Staff Perspective: Are we “Pushers”, or “Adaptive” with patient understanding?

Staff Perspective: Are we “Pushers”, or “Adaptive” with patient understanding?

Deb Nofziger, Psy.D.

I catch myself in a trap every so often, as my colleagues have, getting so caught up in selling the phases outlined in a treatment modality that I haven’t taken the time to hear the words from the patients’ perspective. And, working with an all military culture, I’ve found that when this happens I’ve usually lost the patient. I’ve used terms that simply don’t resonate with them and they are less willing to engage in whatever awesome thing I’m trying to get them to try.

Take the term “mindfulness”, for example. The first couple of times I’ve used this with hard-core front line soldiers I got looks that ranged from skeptical, at best, to eye-rolling, at the other extreme. Rapidly, I found myself in stuttering pauses, searching for some kind of word that would get them to open back up to the idea. “Doc, all that ‘mindfulness’ stuff is just too new age for me. I’m a down to earth guy.” Or, better yet, “That other doc tried to teach me 'mindfulness’ but it was just too weird. It sort of worked, I guess, but I couldn’t keep it up.” “Forget the mindfulness,” I’d then say. “Let’s work on ‘grounding’ exercises instead, to get you more in tune with the here and now.” Same stuff, different language. It is amazing that I have yet to find a Service member who isn’t all for “grounding.” It is something they know, understand, and resonates with their culture and sense of machismo and strength. True, I then proceed to do the exact same mindfulness exercises with them, but they embrace it.

My experience is not unique. It seems to happen repeatedly in our clinic. True, not all Service members have an aversion to “mindfulness” or other psychological terms we use. But enough have that it calls into question our own verbal flexibility. This has opened a discussion among ourselves and our trainees around the language we use with patients, and how to rephrase things in a way that resonates better with them, instead of words that can bounce right back at us, never truly sticking with the patient and causing us to lose them even before we begin. Maybe we all need to listen better to our words. Synonyms, after all, can be true blessings.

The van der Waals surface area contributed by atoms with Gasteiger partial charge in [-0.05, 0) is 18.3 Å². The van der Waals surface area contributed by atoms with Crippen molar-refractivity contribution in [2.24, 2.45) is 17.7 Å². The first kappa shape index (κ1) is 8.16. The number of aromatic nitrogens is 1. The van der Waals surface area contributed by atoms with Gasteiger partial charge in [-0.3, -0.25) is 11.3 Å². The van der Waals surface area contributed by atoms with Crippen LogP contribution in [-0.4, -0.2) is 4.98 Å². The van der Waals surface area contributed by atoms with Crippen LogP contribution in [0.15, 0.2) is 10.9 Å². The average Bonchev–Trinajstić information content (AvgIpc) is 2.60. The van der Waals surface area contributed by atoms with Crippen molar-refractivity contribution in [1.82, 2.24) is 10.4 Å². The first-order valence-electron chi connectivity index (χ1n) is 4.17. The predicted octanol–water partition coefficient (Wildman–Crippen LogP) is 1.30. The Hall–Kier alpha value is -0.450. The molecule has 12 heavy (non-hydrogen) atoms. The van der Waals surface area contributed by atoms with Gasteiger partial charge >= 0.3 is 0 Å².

I recently read a new book by Gary John Bishop, titled “Unfu*k Yourself.” Catchy title, right? Enough so that it was actually introduced to one of our providers by a patient who picked it up just because of the title. Of course we then had to go out and get it ourselves. How did I spend the recent hurricane? Reading this book, of course, and getting so excited about it I had to hold myself back from ordering it for multiple patients. The reaction of other providers in our clinic? To quote one, “it looks like we finally have a tool to get ‘mindfulness’ infiltrated into special forces.” Yes, this book has some swearing in it, although not nearly as much as you would think considering the title. That aside, the most important part of this book, in my opinion, is it is written in a way that real people talk, salty people at that. It was easy to read, easy to understand, and absolutely full of some of the best ideas that I try to get across to patients. While I was reading it, it was as if another soldier was simply talking to me. I “heard” it like I haven’t heard so many other books that are intended to be read by the non-psychologist. While there was limited psychobabble, it very closely paralleled Acceptance and Commitment Therapy (ACT).

As more of our providers and students are picking up this book, it is lending more credence to the idea that we often need to put aside our professionally cherished terms and consider first the words that will best be accepted by our patients. After all, isn’t it more important that the patient learns skills that help and mean something to them? Can you teach any protocol without its catch phrases, instead inserting other synonymous terms? Are we flexible enough as a profession? Or have we become an army of “pushers”, trying to force terminology instead of the concepts behind them?

Debra Nofziger, Psy.D., is a deployment behavioral health psychologist with the Center for Deployment Psychology at the Uniformed Services University of the Health Sciences in Bethesda, Maryland. Located at the Brooke Army Medical Center, she trains and supervises pre-doctoral interns and post-doctoral fellows in providing evidence-based treatment to active-duty service members and their families.

Book Citation:
Bishop, Gary J. (2016). Unfu*k Yourself. New York: HarperCollins.